Research Article
Research Article
Citizen scientists significantly improve our knowledge on the non-native longhorn beetle Chlorophorus annularis (Fabricius, 1787) (Coleoptera, Cerambycidae) in Europe
expand article infoMatthias Seidel, Maren Lüttke, Christian Cocquempot§, Katy Potts|, Wil J. Heeney, Martin Husemann
‡ Universität Hamburg, Hamburg, Germany
§ Unaffiliated, Plourin-lès-Morlaix, France
| The Natural History Museum, London, United Kingdom
¶ Unaffiliated, Oxon, United Kingdom
Open Access


The Asian bamboo borer Chlorophorus annularis is a beetle species that has been introduced in many countries globally. Originating in Southeast Asia, it can now be found in the Americas, South Africa, the Middle East, Australasia and Europe. The literature record of the species in Europe consists of findings of single individuals usually associated with imported bamboo products. A general European effort in surveying C. annularis was never undertaken, since the overall scientific consensus was that the species cannot establish here. Yet, recent records in Genk, Torhout (Belgium) and in Hamburg (Germany) do not seem directly associated with a recently imported product and hence may indicate otherwise. Such a shortfall in recording commonly imported, potentially invasive species may be counteracted through citizen science initiatives, allowing for continuous, high density monitoring. In this paper we present thirteen new records of the species from five European countries, including two new country records, mostly going back to interested citizen scientists.


bamboo, Cerambycidae, Coleoptera, Hamburg, insect, invasion biology, neozoa, pest organism


Non-native species, accidentally or purposefully introduced organisms, represent one of the big challenges in a globalized world (Kenis et al. 2009; Simberloff et al. 2013; Bellard et al. 2016; Bradshaw et al. 2016), with constantly rising numbers of newly recorded species (Hulme 2009; Seebens et al. 2017). These species, while often barely recognized, may represent severe economic and ecological threats (e.g. as agricultural pests, ecological competitors or predators of native species). However, despite their potentially high importance, surveying non-native species is still only performed for a limited number of highly invasive species, as it is time consuming and expensive. Including the general public in such surveying activities through citizen science initiatives and projects, or taxonomic interest groups and websites, may be a viable alternative (Gallo and Waitt 2011; Chandler et al. 2017). This approach has been proven to be powerful, for example, in demonstrating the decline of monarch butterflies (Schultz et al. 2017), and changes in ladybird populations (Gardiner et al. 2012) and has also been used to detect and monitor non-native species (Delaney et al. 2008; Crall et al. 2010, 2011).

While large invasive species, such as mammals, birds and fish, are detected more easily, smaller arthropod species often remain unspotted for some time after their introduction (e.g. Wolter and Röhr 2010; Fischer et. al. 2016). Nevertheless, arthropods, and especially insects have high invasion potential and can often be detrimental pests (Kiritani and Yamamura 2003). Insects are frequently transported with raw materials, and agricultural products, or living plants and plant material. One of the groups specifically commonly introduced with plants and wood are the longhorn wood boring beetles of the family Cerambycidae (Eyre and Haack 2017).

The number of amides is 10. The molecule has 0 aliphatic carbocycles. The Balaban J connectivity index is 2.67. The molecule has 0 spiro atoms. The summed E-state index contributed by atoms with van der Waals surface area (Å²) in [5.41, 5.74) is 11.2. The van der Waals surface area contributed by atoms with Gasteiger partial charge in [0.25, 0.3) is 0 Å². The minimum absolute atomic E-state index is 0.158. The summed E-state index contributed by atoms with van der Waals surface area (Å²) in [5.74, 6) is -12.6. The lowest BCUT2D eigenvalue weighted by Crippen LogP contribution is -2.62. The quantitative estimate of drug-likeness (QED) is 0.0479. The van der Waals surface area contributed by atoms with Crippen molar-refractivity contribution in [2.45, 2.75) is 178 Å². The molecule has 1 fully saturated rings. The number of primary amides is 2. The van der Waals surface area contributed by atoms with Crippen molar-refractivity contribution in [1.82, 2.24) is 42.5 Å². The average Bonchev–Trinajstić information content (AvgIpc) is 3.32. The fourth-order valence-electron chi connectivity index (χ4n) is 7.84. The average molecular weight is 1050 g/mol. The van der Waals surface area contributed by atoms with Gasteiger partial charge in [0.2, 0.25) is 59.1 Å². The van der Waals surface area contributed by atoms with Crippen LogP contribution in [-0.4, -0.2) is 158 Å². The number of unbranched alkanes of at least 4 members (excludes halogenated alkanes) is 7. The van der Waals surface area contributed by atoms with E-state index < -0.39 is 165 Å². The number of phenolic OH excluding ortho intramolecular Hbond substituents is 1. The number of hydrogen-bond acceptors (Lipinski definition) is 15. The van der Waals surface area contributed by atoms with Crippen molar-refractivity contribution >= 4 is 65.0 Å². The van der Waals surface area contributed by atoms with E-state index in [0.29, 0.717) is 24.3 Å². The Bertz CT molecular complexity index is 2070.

The family comprises more than 40,000 described species worldwide, which are all phytophagous, xylophagous or saproxylophagous. Fortunately, only some species are true pests of economic importance. In the past, only species with a long life cycle and species capable of lasting several generations in the same host material could bear the long times of transportation and emerge in the countries of importation to generate a possible invasion. Hylotrupes bajulus (Linnaeus, 1758) (Cerambycinae, Callidiini) and Nathrius brevipennis (Mulsant, 1839) (Cerambycinae, Nathriini) were probably two of these invasive pioneers. A first synthesis of imported beetles in Europe was done by Duffy (1953). The growth of international trade, the reduction of the length of transport and the increase in diversity of potential vectors of longhorn beetles since the 20th century allowed an increase in the number of individuals and species accidentally imported, as shown by the numerous interceptions, introductions and establishments reported by national and international organizations (e.g. EPPO (in European Union), APHIS (in United States of America), AQIS (in Australia) and Biodiversity (in New Zealand), over the past four decades. Despite international sanitary and control measures, many new potential invasive cerambycids reach foreign areas on a regular basis (e.g. Cocquempot 2007; Cocquempot and Lindelöw 2010). While interceptions have become common, sometimes introductions may occur unrecognized, but rarely species are able to establish. Within the longhorn beetles, the Asian longhorn beetle (Anoplophora glabripennis (Motschulsky, 1853)) (Lamiinae, Monochamini) is among the most feared. The species originates in Central Asia, but has been introduced in North America and Europe, where it attacks a diverse range of trees (Meng et al. 2015). Other introduced cerambycids include the Citrus longhorn beetle (Anoplophora chinensis (Forster, 1771)), or the Red-necked longhorn beetle (Aromia bungii Falderman, 1835) (Cerambycinae, Callichromatini). Newly imported cerambycid species are constantly reported (e.g. Friedman et al. 2008; Burmeister et al. 2012; Cocquempot et al. 2015a, b; Sarto i Monteys and Torras i Tutusaus 2018).